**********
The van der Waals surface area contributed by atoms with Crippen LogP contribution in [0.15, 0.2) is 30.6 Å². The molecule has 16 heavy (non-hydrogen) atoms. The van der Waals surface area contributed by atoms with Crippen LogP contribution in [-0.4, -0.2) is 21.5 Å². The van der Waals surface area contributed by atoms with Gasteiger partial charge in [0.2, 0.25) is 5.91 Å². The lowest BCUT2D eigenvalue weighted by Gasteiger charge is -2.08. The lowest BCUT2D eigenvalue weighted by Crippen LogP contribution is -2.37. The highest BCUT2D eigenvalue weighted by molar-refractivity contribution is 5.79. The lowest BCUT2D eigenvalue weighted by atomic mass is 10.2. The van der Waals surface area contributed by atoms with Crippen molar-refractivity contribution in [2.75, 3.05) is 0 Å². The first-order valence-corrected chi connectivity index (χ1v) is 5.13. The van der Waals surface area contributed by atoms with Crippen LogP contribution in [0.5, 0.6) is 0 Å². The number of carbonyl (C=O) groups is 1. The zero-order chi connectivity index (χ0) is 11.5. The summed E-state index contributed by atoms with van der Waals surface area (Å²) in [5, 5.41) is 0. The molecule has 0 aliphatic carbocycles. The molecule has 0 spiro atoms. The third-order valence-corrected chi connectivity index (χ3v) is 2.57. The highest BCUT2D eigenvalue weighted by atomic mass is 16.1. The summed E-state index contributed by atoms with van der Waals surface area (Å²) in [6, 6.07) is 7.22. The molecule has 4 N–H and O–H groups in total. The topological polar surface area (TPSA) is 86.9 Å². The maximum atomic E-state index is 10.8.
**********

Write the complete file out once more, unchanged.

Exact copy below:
The van der Waals surface area contributed by atoms with Crippen LogP contribution in [0.15, 0.2) is 30.6 Å². The molecule has 16 heavy (non-hydrogen) atoms. The van der Waals surface area contributed by atoms with Crippen LogP contribution in [-0.4, -0.2) is 21.5 Å². The van der Waals surface area contributed by atoms with Gasteiger partial charge in [0.2, 0.25) is 5.91 Å². The lowest BCUT2D eigenvalue weighted by Gasteiger charge is -2.08. The lowest BCUT2D eigenvalue weighted by Crippen LogP contribution is -2.37. The highest BCUT2D eigenvalue weighted by molar-refractivity contribution is 5.79. The lowest BCUT2D eigenvalue weighted by atomic mass is 10.2. The van der Waals surface area contributed by atoms with Crippen molar-refractivity contribution in [2.75, 3.05) is 0 Å². The first-order valence-corrected chi connectivity index (χ1v) is 5.13. The van der Waals surface area contributed by atoms with Crippen LogP contribution in [0.5, 0.6) is 0 Å². The number of carbonyl (C=O) groups is 1. The zero-order chi connectivity index (χ0) is 11.5. The summed E-state index contributed by atoms with van der Waals surface area (Å²) in [5, 5.41) is 0. The molecule has 0 aliphatic carbocycles. The molecule has 0 spiro atoms. The third-order valence-corrected chi connectivity index (χ3v) is 2.57. The highest BCUT2D eigenvalue weighted by atomic mass is 16.1. The summed E-state index contributed by atoms with van der Waals surface area (Å²) in [6, 6.07) is 7.22. The molecule has 4 N–H and O–H groups in total. The topological polar surface area (TPSA) is 86.9 Å². The maximum atomic E-state index is 10.8.